The aesthetics of the swmartwatch is an issue we’ve debated time and time again. Is it possible to craft a smartwatch with the beauty and quality of a Swiss chronograph? Or is that not even relevant – should it be a practical, wearable gadget first and foremost?
Or… should it be both? Is that even possible? Up until this point (and despite the tantalising teasers for the Moto 360 Android Wear), we’d have said no. But Kairos Watch, a South Korean start-up, may have just changed that.
What you’re looking at are prototypes of Kairos Watch’s first prototypes. Leather straps, mechanical components, metal casings – it certainly looks the part of a Swiss watch, but it’s what the face does which is truly astounding. Lined with a 0.1mm thin TOLED (Transparent Organic Light Emitting Diode) display, the face of the watch can turn 60% opaque when a notification from a synchronised smartphone arises. This means you can receive tweets, texts and WhatsApp messages on your wrist, without taking off your Swiss timepiece. Better yet, the watch runs on an in-built battery that recharges via USB – one charge should last you around four days.
These concepts were shown onstage at Startup Asia Singapore 2014, an Asian tech-themed conference (as you may have inferred from the name). Kairos Watch founder Sam Yang described his product as a “Hublot smartwatch”. A lofty claim indeed, and probably one that Hublot wouldn’t be too pleased with him making, but his claim does carry some weight. The watch looks undeniably great compared to the Galaxy Gears and G-Watches of this world, although it should be noted that its parts are provided by a subsidiary of Citizen. A fine Swiss watchmaker, to be sure, but not quite Hublot.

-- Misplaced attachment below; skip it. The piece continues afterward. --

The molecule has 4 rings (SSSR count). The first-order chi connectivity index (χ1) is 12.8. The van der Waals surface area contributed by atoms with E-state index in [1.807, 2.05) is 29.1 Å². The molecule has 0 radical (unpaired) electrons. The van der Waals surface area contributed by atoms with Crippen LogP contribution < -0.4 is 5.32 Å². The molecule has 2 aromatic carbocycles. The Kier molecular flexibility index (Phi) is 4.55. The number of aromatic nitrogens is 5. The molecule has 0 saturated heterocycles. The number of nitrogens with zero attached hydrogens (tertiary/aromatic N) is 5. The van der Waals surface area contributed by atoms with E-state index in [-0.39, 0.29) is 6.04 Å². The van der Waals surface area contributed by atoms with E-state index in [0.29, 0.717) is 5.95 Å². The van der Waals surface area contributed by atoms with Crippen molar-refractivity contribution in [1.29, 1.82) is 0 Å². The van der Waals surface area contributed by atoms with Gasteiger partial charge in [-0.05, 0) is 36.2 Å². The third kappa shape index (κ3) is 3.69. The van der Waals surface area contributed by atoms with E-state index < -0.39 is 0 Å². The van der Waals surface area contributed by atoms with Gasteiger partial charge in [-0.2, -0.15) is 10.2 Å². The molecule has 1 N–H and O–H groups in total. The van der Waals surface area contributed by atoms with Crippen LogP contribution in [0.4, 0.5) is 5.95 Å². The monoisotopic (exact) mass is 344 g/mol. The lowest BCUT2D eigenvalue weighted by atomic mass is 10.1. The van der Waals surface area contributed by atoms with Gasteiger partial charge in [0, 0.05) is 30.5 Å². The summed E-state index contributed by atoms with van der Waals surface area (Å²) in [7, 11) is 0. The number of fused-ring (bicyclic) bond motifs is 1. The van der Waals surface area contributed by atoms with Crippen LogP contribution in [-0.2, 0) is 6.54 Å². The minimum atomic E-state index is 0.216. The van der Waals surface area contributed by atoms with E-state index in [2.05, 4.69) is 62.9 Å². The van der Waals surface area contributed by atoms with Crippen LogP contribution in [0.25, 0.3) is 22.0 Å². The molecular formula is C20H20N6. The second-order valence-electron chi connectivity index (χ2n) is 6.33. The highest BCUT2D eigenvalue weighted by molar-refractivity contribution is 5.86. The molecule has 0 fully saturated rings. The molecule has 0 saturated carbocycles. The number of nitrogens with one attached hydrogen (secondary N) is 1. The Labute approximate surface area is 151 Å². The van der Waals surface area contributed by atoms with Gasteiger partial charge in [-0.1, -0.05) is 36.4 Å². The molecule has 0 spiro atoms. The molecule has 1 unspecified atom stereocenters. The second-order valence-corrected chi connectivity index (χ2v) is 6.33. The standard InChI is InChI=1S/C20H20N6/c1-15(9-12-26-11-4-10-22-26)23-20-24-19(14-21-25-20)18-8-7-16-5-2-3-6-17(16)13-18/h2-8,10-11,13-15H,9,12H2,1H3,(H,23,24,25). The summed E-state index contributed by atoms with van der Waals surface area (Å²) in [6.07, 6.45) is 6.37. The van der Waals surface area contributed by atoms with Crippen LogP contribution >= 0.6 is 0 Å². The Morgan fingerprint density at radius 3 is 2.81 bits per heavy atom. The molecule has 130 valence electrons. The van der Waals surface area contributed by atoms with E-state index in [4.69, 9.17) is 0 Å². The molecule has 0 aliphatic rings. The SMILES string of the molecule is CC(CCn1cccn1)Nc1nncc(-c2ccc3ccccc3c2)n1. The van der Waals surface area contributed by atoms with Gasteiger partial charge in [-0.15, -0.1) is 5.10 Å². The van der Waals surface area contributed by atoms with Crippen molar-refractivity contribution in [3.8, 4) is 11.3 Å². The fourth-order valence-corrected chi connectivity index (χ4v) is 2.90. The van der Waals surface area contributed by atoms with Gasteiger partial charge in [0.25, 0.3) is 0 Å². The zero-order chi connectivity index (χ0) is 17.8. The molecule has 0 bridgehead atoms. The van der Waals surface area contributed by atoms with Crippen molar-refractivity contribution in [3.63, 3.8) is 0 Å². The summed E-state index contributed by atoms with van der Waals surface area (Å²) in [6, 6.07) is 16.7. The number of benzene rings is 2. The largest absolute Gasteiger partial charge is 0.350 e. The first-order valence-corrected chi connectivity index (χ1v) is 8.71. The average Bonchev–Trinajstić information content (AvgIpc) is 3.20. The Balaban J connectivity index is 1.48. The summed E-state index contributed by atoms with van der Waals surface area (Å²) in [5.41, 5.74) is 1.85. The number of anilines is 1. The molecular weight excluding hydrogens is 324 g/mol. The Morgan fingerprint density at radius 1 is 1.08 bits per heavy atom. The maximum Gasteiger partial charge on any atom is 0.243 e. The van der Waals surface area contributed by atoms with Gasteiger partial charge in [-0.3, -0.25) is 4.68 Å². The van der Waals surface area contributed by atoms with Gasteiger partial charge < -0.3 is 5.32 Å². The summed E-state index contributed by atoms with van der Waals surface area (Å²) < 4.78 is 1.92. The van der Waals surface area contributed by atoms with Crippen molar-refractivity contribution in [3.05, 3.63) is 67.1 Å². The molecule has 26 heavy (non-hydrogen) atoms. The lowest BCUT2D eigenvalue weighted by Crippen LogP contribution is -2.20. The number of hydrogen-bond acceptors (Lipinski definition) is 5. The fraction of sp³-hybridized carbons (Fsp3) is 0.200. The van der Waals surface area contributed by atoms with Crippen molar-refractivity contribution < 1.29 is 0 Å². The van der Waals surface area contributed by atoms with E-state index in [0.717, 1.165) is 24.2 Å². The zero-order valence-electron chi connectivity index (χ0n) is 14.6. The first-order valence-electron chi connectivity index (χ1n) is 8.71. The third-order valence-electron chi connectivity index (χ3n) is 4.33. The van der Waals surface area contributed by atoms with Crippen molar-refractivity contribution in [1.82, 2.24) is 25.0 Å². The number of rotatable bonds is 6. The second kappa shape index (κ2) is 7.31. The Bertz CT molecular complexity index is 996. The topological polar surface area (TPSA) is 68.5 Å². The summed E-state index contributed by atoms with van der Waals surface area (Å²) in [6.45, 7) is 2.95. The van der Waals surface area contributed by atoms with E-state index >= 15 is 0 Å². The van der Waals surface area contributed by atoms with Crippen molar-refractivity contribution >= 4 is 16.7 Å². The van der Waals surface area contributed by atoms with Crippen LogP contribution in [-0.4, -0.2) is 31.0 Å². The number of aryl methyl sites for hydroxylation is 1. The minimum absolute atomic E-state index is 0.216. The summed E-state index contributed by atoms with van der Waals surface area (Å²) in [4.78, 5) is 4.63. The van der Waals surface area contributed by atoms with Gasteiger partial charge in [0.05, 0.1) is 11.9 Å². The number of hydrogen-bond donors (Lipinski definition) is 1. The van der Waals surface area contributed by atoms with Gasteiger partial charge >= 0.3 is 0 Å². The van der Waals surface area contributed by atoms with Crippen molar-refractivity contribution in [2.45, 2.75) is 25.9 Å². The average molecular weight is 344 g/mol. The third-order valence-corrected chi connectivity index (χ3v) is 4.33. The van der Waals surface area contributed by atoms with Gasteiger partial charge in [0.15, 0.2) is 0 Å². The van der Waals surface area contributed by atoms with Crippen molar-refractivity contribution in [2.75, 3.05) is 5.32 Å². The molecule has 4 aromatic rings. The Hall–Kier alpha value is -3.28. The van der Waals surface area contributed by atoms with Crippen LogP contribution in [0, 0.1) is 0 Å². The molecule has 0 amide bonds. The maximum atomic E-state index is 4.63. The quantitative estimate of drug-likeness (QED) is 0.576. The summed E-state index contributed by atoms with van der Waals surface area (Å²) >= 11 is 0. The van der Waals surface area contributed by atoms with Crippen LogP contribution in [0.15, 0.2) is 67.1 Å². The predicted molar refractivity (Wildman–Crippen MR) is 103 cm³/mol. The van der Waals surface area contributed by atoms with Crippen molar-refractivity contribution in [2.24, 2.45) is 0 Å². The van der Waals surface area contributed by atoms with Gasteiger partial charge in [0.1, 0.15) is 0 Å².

That’s probably for the best though, as its unlikely that many would pay over $5 million for a smartwatch. Instead you’re looking at a price of $1,100 for the Kairos upon its release – $550 if you pre-order from a limited stock from May 15th onwards.
That price seems pretty reasonable, even after its pre-order hike. Considering the fairly underwhelming and by-no-means-Swiss-made Samsung Gear 2 costs roughly $500, its not too much of a stretch to ask for double the price for what could well be double the product.
Interestingly, no wearable prototype was revealed by Yang at the conference, but we’ll be sure to show you when one does eventually (hopefully) surface.